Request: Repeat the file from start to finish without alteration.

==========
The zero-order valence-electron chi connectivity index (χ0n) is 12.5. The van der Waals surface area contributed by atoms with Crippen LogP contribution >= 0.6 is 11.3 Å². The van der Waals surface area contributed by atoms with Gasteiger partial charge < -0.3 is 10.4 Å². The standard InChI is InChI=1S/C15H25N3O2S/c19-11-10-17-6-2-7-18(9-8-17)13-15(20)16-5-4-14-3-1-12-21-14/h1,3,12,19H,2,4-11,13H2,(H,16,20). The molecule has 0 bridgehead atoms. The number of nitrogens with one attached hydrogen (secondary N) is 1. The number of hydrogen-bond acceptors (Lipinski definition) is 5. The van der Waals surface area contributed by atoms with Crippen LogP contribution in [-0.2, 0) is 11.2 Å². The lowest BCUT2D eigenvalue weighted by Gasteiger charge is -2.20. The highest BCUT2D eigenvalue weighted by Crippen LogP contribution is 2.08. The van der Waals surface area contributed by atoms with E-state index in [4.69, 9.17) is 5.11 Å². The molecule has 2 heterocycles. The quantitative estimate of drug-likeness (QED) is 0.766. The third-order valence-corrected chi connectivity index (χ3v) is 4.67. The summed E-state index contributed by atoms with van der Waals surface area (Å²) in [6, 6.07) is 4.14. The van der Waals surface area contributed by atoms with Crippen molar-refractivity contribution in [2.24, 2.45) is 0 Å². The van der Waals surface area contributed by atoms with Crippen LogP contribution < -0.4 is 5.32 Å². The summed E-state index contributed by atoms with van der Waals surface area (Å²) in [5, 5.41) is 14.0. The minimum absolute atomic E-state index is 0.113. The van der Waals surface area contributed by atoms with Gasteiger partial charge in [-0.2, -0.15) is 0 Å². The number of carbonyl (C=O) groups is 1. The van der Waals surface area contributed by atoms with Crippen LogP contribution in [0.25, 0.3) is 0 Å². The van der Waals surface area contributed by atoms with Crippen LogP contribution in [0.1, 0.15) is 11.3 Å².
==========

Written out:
The zero-order valence-electron chi connectivity index (χ0n) is 12.5. The van der Waals surface area contributed by atoms with Crippen LogP contribution >= 0.6 is 11.3 Å². The van der Waals surface area contributed by atoms with Gasteiger partial charge < -0.3 is 10.4 Å². The standard InChI is InChI=1S/C15H25N3O2S/c19-11-10-17-6-2-7-18(9-8-17)13-15(20)16-5-4-14-3-1-12-21-14/h1,3,12,19H,2,4-11,13H2,(H,16,20). The molecule has 0 bridgehead atoms. The number of nitrogens with one attached hydrogen (secondary N) is 1. The number of hydrogen-bond acceptors (Lipinski definition) is 5. The van der Waals surface area contributed by atoms with Crippen LogP contribution in [-0.2, 0) is 11.2 Å². The lowest BCUT2D eigenvalue weighted by Gasteiger charge is -2.20. The highest BCUT2D eigenvalue weighted by Crippen LogP contribution is 2.08. The van der Waals surface area contributed by atoms with E-state index in [4.69, 9.17) is 5.11 Å². The molecule has 2 heterocycles. The quantitative estimate of drug-likeness (QED) is 0.766. The third-order valence-corrected chi connectivity index (χ3v) is 4.67. The summed E-state index contributed by atoms with van der Waals surface area (Å²) in [6, 6.07) is 4.14. The van der Waals surface area contributed by atoms with Crippen molar-refractivity contribution in [2.24, 2.45) is 0 Å². The van der Waals surface area contributed by atoms with Crippen LogP contribution < -0.4 is 5.32 Å². The summed E-state index contributed by atoms with van der Waals surface area (Å²) in [5, 5.41) is 14.0. The minimum absolute atomic E-state index is 0.113. The van der Waals surface area contributed by atoms with Gasteiger partial charge in [-0.2, -0.15) is 0 Å². The number of carbonyl (C=O) groups is 1. The van der Waals surface area contributed by atoms with Crippen LogP contribution in [0.25, 0.3) is 0 Å². The van der Waals surface area contributed by atoms with Crippen LogP contribution in [0.1, 0.15) is 11.3 Å².